User avatar
Maria Combeferre
Posts: 681
Joined: Mon Aug 23, 2010 11:29 am
Location: Sweden
Contact:

Re: So, Let’s Talk About Translations

Postby Maria Combeferre » Sun Oct 25, 2015 6:36 pm

I had no idea that Wilbour did that! :?
It's easier to be odd or crazy or insane than to hurt all the time.

Be who you are and say what you mean. Because those who mind don't matter and those who matter don't mind.

God is not dead, nor doth He sleep;
The wrong shall fail, the right prevail.

User avatar
deHavilland
Posts: 4842
Joined: Tue Feb 12, 2013 10:21 pm
Location: Toronto, ON
Contact:

Re: So, Let’s Talk About Translations

Postby deHavilland » Mon Oct 26, 2015 3:53 am

Hm. I had initially planned to do a thorough check of the translations to see how that passage in particular had been handled. As a control, starting with Grantaire's "tu verras" from the original French. But checking my copy of the Wilbour has the following:

Grantaire replied with a grave voice: 'You will see.'

So there's apparently no omission in the Wilbour. Are you sure you hadn't meant another translation? Which specific copy of the book are you referring to?
"Quand vous aurez besoin de Bahorel, capitaine, Bahorel est là! Je sais faire trébucher tous les chevaux du garde-corps avec une ficelle... Rien qu'une petite ficelle. Enfin, pensez à Bahorel du Café Musain!"

EnjysVest
Posts: 25
Joined: Sat Oct 19, 2013 3:29 am
Location: In the elephant

Re: So, Let’s Talk About Translations

Postby EnjysVest » Mon Oct 26, 2015 4:42 am

Seriously?? :shock: It's Barnes and Noble 1996, "Complete and Unabridged" and "Translated from the French by Charles E. Wilbour."
(Maybe Barnes and Noble doesn't like Grantaire...? :) Then again, I have a copy of Tess of the d'Urbervilles with the title spelled wrong on the cover, so I guess anything can happen.)

I wonder what else is missing...

User avatar
23623
Posts: 496
Joined: Wed Dec 23, 2015 7:08 am

Re: So, Let’s Talk About Translations

Postby 23623 » Sun Jan 17, 2016 9:55 am

This is a wonderful thread!! I'm currently looking for an English translation of Les Mis. I'm not sure if I'm allowed to ask here so if it is inappropriate please feel free to ignore or delete this.
I want to choose one from Wilbour, Wraxall, Richmond and Hapgood.
English is not my native language so basically I want to find a translation that is easier to read, vocabulary- and grammar-wise.
Also I want good translations of puns and all of the humor.
I'm not very familiar with European history so I don't mind some footnotes on historical facts, as long as they aren't unduly long.
Could you please give me some suggestions? Which translation should I read? Thank you for your kindness :D
Revolution, but civilization

User avatar
deHavilland
Posts: 4842
Joined: Tue Feb 12, 2013 10:21 pm
Location: Toronto, ON
Contact:

Re: So, Let’s Talk About Translations

Postby deHavilland » Sun Jan 17, 2016 5:47 pm

My first reaction would be to suggest the Fahnestock/McAfee translation. Is there a particular reason that you've left that off of your list of preferred options? It's very close to the original text with most if not all of the puns and turns of phrase effectively translated, but in updated English that's easier to read than the Wilbour or Hapgood, but not so updated that it comes across as modern like the Rose.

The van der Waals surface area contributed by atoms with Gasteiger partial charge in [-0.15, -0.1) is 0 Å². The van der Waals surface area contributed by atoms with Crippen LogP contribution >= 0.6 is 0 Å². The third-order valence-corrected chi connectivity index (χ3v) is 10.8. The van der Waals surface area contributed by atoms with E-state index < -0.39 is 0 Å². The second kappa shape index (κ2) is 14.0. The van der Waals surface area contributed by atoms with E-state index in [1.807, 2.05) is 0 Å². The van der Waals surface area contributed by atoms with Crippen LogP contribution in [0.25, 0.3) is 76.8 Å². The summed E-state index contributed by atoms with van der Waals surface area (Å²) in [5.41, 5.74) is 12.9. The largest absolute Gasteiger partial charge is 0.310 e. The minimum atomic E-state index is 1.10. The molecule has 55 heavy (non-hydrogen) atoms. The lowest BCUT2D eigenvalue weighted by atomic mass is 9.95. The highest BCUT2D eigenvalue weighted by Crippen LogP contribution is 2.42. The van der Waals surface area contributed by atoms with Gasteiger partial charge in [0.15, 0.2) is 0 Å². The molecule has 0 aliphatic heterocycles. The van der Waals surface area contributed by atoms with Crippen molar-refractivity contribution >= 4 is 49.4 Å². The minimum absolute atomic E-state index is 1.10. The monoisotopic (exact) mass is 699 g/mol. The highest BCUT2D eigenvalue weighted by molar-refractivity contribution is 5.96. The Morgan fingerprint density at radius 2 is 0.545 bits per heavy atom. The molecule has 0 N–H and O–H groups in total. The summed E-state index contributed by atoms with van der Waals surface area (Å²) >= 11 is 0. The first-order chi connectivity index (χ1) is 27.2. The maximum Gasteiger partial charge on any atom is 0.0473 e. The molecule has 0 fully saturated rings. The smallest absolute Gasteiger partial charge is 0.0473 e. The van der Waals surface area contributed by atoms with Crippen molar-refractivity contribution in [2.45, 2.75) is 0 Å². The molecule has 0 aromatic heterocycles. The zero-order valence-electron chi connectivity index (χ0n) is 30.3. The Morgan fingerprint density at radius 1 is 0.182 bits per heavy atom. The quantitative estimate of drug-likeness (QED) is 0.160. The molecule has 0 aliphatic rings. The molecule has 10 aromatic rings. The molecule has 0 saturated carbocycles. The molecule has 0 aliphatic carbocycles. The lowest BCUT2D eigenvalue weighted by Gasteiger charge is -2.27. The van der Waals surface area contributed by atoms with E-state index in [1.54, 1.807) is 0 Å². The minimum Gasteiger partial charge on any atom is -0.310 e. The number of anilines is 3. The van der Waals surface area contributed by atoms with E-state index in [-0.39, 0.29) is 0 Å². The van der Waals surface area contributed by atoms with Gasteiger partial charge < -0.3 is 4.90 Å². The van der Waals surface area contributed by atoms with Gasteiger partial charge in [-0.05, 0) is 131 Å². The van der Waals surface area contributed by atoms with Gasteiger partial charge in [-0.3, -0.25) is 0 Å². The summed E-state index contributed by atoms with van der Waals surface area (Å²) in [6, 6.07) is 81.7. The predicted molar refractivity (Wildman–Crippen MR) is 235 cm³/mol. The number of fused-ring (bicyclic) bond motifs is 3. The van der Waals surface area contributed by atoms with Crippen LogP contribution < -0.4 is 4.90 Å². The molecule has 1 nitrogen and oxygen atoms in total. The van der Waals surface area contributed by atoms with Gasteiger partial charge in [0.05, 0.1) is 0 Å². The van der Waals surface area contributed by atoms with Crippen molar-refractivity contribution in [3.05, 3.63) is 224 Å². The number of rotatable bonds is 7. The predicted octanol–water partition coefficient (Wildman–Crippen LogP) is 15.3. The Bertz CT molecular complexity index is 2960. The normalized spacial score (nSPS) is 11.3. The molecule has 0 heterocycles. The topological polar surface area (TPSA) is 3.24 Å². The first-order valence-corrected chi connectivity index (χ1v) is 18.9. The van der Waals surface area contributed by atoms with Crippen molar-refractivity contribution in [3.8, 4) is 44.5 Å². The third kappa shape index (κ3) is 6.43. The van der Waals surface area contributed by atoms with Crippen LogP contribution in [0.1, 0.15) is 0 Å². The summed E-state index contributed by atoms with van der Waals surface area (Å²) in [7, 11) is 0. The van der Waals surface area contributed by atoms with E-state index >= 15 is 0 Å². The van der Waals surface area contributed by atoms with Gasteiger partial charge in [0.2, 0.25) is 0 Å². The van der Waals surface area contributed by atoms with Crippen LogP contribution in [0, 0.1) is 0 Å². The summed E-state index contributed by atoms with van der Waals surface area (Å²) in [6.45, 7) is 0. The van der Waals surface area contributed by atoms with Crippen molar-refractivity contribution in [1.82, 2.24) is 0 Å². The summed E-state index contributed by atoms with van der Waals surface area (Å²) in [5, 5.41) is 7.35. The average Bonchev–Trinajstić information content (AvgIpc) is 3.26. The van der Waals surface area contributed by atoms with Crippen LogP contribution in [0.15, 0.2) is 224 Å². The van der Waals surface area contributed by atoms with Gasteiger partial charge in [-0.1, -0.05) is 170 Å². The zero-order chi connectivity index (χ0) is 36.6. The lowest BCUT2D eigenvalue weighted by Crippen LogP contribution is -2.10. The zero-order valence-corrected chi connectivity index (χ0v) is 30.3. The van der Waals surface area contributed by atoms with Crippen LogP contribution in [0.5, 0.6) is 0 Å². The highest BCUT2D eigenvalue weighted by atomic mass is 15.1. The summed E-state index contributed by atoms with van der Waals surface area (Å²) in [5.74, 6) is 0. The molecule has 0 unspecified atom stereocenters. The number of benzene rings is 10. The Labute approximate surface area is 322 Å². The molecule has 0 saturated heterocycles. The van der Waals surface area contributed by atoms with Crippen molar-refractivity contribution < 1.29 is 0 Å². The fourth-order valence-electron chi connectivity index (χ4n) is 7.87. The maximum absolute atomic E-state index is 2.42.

Of the ones you do have listed, then probably the Wilbour is the best. The Richmond version is difficult to find and has a lot of omissions, the Wraxall doesn't translate the puns very well at all, and the Hapgood is a clunkier read than the Wilbour is. Better to go with the original translation out of those four, I would suggest.

But: that said, I still think your best bet would be to read the Fahnestock and McAfee.
"Quand vous aurez besoin de Bahorel, capitaine, Bahorel est là! Je sais faire trébucher tous les chevaux du garde-corps avec une ficelle... Rien qu'une petite ficelle. Enfin, pensez à Bahorel du Café Musain!"

User avatar
Acaila
Posts: 9968
Joined: Tue Jun 30, 2009 12:44 am
Location: Scotland

Re: So, Let’s Talk About Translations

Postby Acaila » Sun Jan 17, 2016 6:04 pm

Definitely Wilbour over Hapgood. I find the Hapgood more old fashioned, and Wilbour does much better with the puns in my opinion. Not read the other two you mention.
Revolution: like Christmas come early only with more death
Abaisse Chief/Chef
"Les Amis Fun Package - The Awesome Traits of Each"
"She's basically Enjolras meets Amy Pond"
Sings Stars "way better than Russel Crowe"

User avatar
23623
Posts: 496
Joined: Wed Dec 23, 2015 7:08 am

Re: So, Let’s Talk About Translations

Postby 23623 » Mon Jan 18, 2016 2:03 am

Thank you very much, deHavilland and Acaila!
There is a reason for excluding Fahnestock/McAfee, albeit a lame one. I assume that this version is more difficult to obtain from the Internet as deHavilland didn't include any link in the first post, but actually I prefer reading online to carrying a book around.
I'll try to search for Fahnestock/McAfee on the Internet. If I can't find anything, I'll read Wilbour.
Revolution, but civilization


Return to “The Brick”

Who is online

Users browsing this forum: No registered users and 1 guest